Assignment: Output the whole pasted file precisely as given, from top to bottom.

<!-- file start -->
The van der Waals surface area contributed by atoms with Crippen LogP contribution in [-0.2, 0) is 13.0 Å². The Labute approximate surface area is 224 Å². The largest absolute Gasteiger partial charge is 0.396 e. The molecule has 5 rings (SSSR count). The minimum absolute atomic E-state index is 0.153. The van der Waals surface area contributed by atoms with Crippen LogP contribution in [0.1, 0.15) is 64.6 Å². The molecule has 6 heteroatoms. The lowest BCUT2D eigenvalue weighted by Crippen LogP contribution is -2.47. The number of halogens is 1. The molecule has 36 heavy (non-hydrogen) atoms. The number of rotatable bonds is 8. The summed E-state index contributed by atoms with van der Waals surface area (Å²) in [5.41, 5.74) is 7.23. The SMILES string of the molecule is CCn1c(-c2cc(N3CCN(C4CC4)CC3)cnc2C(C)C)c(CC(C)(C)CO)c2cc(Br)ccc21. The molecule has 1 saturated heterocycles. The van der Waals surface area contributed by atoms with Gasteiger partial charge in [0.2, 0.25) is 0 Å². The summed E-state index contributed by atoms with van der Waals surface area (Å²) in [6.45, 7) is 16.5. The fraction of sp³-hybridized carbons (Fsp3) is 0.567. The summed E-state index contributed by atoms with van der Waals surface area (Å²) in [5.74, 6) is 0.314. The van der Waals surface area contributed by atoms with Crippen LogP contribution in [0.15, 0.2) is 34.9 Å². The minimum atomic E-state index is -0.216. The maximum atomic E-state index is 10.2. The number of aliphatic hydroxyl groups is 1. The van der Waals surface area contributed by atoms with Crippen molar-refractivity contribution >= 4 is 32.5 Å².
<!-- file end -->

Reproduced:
The van der Waals surface area contributed by atoms with Crippen LogP contribution in [-0.2, 0) is 13.0 Å². The Labute approximate surface area is 224 Å². The largest absolute Gasteiger partial charge is 0.396 e. The molecule has 5 rings (SSSR count). The minimum absolute atomic E-state index is 0.153. The van der Waals surface area contributed by atoms with Crippen LogP contribution in [0.1, 0.15) is 64.6 Å². The molecule has 6 heteroatoms. The lowest BCUT2D eigenvalue weighted by Crippen LogP contribution is -2.47. The number of halogens is 1. The molecule has 36 heavy (non-hydrogen) atoms. The number of rotatable bonds is 8. The summed E-state index contributed by atoms with van der Waals surface area (Å²) in [5.41, 5.74) is 7.23. The SMILES string of the molecule is CCn1c(-c2cc(N3CCN(C4CC4)CC3)cnc2C(C)C)c(CC(C)(C)CO)c2cc(Br)ccc21. The molecule has 1 saturated heterocycles. The van der Waals surface area contributed by atoms with Gasteiger partial charge in [0.2, 0.25) is 0 Å². The summed E-state index contributed by atoms with van der Waals surface area (Å²) in [6.45, 7) is 16.5. The fraction of sp³-hybridized carbons (Fsp3) is 0.567. The summed E-state index contributed by atoms with van der Waals surface area (Å²) in [5.74, 6) is 0.314. The van der Waals surface area contributed by atoms with Crippen LogP contribution in [0.15, 0.2) is 34.9 Å². The minimum atomic E-state index is -0.216. The maximum atomic E-state index is 10.2. The number of aliphatic hydroxyl groups is 1. The van der Waals surface area contributed by atoms with Crippen molar-refractivity contribution >= 4 is 32.5 Å².